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Paying minimum hourly rate as advance on commissions not sufficient, California Court of Appeal rules
Workers paid on commission must get separate compensation for legally required rest periods, the California Court of Appeal ruled in February. Further, an employer violated this requirement by paying employees a guaranteed minimum hourly rate as an advance on commissions earned in later pay periods, the court said.
Ricardo Bermudez Vaquero and Robert Schaefer worked as sales associates for Stoneledge Furniture, a retail furniture company. After they were fired, Vaquero and Schaefer filed a class-action complaint alleging that Stoneledge's commission pay plan did not comply with California law.
Stoneledge paid sales associates on a commission basis. If a sales associate failed to earn minimum pay of at least $12 an hour in commissions in any pay period, the company paid the associate a "draw" against "future advanced commissions." The amount of the draw was deducted from future commissions, but an employee would always receive at least $12 an hour for every hour worked.
Sales associates did not earn separate compensation for work not involving sales, such as time spent in meetings, on training and during rest periods. Sales associates recorded this time, however, using Stoneledge's electronic timekeeping system. The company allowed sales associates to take rest periods of at least 10 consecutive minutes for every four hours worked.
[SHRM members-only HR Q&A: What are the meal and rest break requirements for California employees?]
Stoneledge claimed that under its compensation plan, all time during rest periods was recorded and paid as time worked. Therefore, sales associates were paid at least $12 an hour even if they made no sales. Although the company deducted from sales associates' paychecks any previously paid draw on commissions, the deduction was not taken if it meant an employee would earn less than $12 an hour for all time worked in any week.
Vaquero and Schaefer claimed that Stoneledge failed to pay for rest periods. Stoneledge sought to dismiss the claims before trial, arguing that it paid its sales associates a guaranteed minimum wage for all hours worked, including rest periods.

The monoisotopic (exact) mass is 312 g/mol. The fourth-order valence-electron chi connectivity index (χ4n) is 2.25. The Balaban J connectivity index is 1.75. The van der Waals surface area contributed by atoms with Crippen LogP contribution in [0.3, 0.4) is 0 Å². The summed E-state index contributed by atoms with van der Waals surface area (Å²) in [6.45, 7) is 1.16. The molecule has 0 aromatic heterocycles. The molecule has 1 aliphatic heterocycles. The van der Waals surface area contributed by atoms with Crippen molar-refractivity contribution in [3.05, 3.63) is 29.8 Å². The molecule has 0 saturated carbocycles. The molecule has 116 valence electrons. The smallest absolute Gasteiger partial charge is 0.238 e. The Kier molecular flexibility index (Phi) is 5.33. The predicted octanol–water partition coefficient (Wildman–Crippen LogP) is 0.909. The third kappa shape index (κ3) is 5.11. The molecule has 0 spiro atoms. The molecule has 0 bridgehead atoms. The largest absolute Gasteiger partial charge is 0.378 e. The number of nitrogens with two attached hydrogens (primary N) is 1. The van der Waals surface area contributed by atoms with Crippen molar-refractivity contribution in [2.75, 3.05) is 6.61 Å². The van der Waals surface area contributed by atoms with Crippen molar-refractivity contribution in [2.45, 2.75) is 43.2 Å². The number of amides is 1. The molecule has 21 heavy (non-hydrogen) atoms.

The trial court dismissed the claims, noting that under Stoneledge's payment system, "there was no possibility that the employees' rest period time would not be captured in the total amount paid each pay period."
Vaquero and Schaefer appealed, and the appellate court reversed.
Wage Order Requires Separate Compensation for Rest Periods
Under the California Industrial Welfare Commission's wage orders, employers must provide nonexempt employees with a paid 10-minute rest period for every four hours of work. Rest periods must be counted as hours worked "for which there shall be no deduction from wages." The order applicable here, Wage Order 7, applies "to all persons employed in the mercantile industry whether paid on a time, piece rate, commission or other basis."
In a 2013 case, the California Court of Appeal ruled that the wage order required employers to separately compensate workers for rest periods where the employer uses an "activity-based compensation system" that does not directly pay for rest periods (Bluford v. Safeway Stores Inc., 216 Cal.App.4th 864). Although Bluford involved employees paid by piece rate and not those earning commissions, the court in Stoneledge concluded that "Wage Order No. 7 applies equally to commissioned employees, employees paid by piece rate or any other compensation system that does not separately account for rest breaks and other nonproductive time."
Plan Does Not Comply with Law
Stoneledge claimed that its commission plan complied with California law because sales associates' rest breaks were counted as hours worked and that time was not deducted from wages. The court noted that the company did treat break time the same as work time but said that the company violated California law by failing to directly compensate sales associates for rest periods.
"The advances or draws against future commissions were not compensation for rest periods because they were not compensation at all," the court said. "At best they were interest-free loans."
Therefore, the court concluded, "when Stoneledge paid an employee only a commission, that commission did not account for rest periods. When Stoneledge compensated an employee on an hourly basis (including for rest periods), the company took back that compensation in later pay periods. In neither situation was the employee separately compensated for rest periods."
Vaquero v. Stoneledge Furniture LLC, Calif. Ct. App., No. B269657 (Feb. 28, 2017).
Professional Pointer: Employers should consider consulting with legal counsel to determine whether their commission payment plans adequately compensate salespeople for rest breaks and other nonselling time. Reviewing—and possibly making changes to—commission-pay agreements may help prevent future litigation.
Joanne Deschenaux, J.D., is a freelance writer based in Annapolis, Md.
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